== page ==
Why Can’t They All Be Like This?

A couple of weeks ago I ran a session which went really well. Looking back on the session plan – which is happily written in purple felt-tip – I could see why:

  • I thought very carefully about each song
  • I experimented with soundscapes, and vocal sounds, not just on songs and song-words
  • Many of the songs used very simple guitar chords so I could concentrate more on interacting with the participants
  • We varied dynamics, speeds – almost resulting in seasickness during What Shall We Do With the Drunken Sailor?
  • I introduced simple descants over well-known songs
  • Participants were encouraged to think of their own words for verses

All of these things, as well as other elements relating directly to the singing and the use of percussion instruments, I feel helped the participants feel more confident about their musicality and the range of sounds they can produce. So, why can’t they all be like this? As I gather new repertoire, inevitably, some of it might be a little shaky – it may take me some time to develop the activities around a song. The key is to keep things relatively simple and to rely on the range of emotions we can employ and convey with our voices.The Sea and Sailing session-plan

3 thoughts on “Why Can’t They All Be Like This?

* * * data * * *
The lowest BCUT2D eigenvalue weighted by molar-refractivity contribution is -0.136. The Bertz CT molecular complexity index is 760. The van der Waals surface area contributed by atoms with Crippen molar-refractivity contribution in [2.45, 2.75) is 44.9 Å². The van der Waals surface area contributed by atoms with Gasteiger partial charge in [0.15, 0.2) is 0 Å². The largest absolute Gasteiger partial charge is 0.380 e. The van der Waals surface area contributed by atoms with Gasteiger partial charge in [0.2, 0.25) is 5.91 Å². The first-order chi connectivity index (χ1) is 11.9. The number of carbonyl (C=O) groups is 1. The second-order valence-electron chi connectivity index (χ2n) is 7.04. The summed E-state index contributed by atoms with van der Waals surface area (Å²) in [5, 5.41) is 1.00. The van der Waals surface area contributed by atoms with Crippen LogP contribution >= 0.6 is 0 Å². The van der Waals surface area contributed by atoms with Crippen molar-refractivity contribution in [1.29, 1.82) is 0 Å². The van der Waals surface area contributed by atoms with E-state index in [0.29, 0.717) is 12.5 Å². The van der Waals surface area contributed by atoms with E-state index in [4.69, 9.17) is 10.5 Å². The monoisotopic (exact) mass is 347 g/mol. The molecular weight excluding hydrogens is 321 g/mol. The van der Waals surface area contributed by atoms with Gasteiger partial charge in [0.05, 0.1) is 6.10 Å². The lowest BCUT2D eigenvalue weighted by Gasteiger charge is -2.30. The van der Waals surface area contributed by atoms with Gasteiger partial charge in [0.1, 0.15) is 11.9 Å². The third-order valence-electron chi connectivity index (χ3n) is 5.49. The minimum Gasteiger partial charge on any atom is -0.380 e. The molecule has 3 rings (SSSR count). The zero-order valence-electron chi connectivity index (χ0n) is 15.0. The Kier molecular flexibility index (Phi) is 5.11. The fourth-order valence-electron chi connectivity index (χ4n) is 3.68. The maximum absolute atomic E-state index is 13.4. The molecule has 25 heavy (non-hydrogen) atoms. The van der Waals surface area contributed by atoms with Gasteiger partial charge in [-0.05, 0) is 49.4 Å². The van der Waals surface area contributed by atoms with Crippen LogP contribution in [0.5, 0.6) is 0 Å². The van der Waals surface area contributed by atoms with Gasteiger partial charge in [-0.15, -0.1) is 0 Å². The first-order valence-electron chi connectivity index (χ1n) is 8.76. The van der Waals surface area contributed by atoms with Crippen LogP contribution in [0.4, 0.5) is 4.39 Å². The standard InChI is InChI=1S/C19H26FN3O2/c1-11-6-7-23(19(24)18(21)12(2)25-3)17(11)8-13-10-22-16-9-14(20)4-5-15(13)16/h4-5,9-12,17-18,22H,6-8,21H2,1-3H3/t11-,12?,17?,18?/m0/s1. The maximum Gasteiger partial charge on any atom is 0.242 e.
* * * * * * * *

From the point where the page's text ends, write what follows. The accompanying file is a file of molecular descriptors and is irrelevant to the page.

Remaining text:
1. Rachel Post author

    Thank you, Ralph, for your comment. I hope that the sessions I run do have therapeutic aspects to them. Of course, I’m not a qualified music therapist, so I do not claim it is Music Therapy.
    I would love to understand more what the new and developing field of Community Music Therapy looks like. At a conference in Folkestone in September 08, Gary Ansdell described music therapy and community music as being on a continuum…

  2. Ralph

    I don’t know whether you’ve read Gary’s paper ‘Community Music Therapy and the Winds of Change’ (http://www.voices.no/mainissues/Voices2(2)ansdell.html) but he talks in detail about music therapy and community music, both on their own merits, and then as precedents of community music therapy (He does however retract the ‘paradigm shift’ statement in his book ‘Community Music Therapy’). Interesting stuff.

    I know you don’t claim your work is music therapy, but it’s certainly musical, and I’m sure it’s therapeutic. ‘Sounds like music therapy’ is a quasi-slogan thrown around on our training days to describe work we’ve seen that can’t be called music therapy, but appears to share much in common with it.

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